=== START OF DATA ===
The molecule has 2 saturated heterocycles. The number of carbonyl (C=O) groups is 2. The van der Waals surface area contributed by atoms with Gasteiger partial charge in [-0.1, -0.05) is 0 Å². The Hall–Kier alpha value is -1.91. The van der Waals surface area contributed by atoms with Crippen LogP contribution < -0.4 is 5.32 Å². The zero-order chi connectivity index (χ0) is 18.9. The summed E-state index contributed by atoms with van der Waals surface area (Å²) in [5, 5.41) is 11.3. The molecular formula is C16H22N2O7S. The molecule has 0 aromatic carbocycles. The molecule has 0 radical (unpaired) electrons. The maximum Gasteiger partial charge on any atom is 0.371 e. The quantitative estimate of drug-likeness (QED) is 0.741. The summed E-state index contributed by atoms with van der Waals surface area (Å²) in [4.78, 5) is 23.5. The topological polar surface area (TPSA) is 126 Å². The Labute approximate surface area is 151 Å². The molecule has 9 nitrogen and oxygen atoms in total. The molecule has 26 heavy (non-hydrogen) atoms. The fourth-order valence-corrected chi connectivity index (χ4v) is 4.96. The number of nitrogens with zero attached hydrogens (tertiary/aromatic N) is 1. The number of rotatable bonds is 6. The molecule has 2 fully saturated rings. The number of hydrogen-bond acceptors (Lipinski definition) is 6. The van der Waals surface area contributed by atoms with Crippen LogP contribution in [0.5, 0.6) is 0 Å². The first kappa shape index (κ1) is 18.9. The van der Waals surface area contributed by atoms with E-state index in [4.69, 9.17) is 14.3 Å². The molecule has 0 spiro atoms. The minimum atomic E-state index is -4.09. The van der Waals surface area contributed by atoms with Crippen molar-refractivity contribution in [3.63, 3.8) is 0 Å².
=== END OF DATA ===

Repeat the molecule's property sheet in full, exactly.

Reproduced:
The molecule has 2 saturated heterocycles. The number of carbonyl (C=O) groups is 2. The van der Waals surface area contributed by atoms with Gasteiger partial charge in [-0.1, -0.05) is 0 Å². The Hall–Kier alpha value is -1.91. The van der Waals surface area contributed by atoms with Crippen LogP contribution < -0.4 is 5.32 Å². The zero-order chi connectivity index (χ0) is 18.9. The summed E-state index contributed by atoms with van der Waals surface area (Å²) in [5, 5.41) is 11.3. The molecular formula is C16H22N2O7S. The molecule has 0 aromatic carbocycles. The molecule has 0 radical (unpaired) electrons. The maximum Gasteiger partial charge on any atom is 0.371 e. The quantitative estimate of drug-likeness (QED) is 0.741. The summed E-state index contributed by atoms with van der Waals surface area (Å²) in [4.78, 5) is 23.5. The topological polar surface area (TPSA) is 126 Å². The Labute approximate surface area is 151 Å². The molecule has 9 nitrogen and oxygen atoms in total. The molecule has 26 heavy (non-hydrogen) atoms. The fourth-order valence-corrected chi connectivity index (χ4v) is 4.96. The number of nitrogens with zero attached hydrogens (tertiary/aromatic N) is 1. The number of rotatable bonds is 6. The molecule has 2 fully saturated rings. The number of hydrogen-bond acceptors (Lipinski definition) is 6. The van der Waals surface area contributed by atoms with Crippen LogP contribution in [0.5, 0.6) is 0 Å². The first kappa shape index (κ1) is 18.9. The van der Waals surface area contributed by atoms with E-state index in [4.69, 9.17) is 14.3 Å². The molecule has 0 spiro atoms. The minimum atomic E-state index is -4.09. The van der Waals surface area contributed by atoms with Crippen molar-refractivity contribution in [3.63, 3.8) is 0 Å².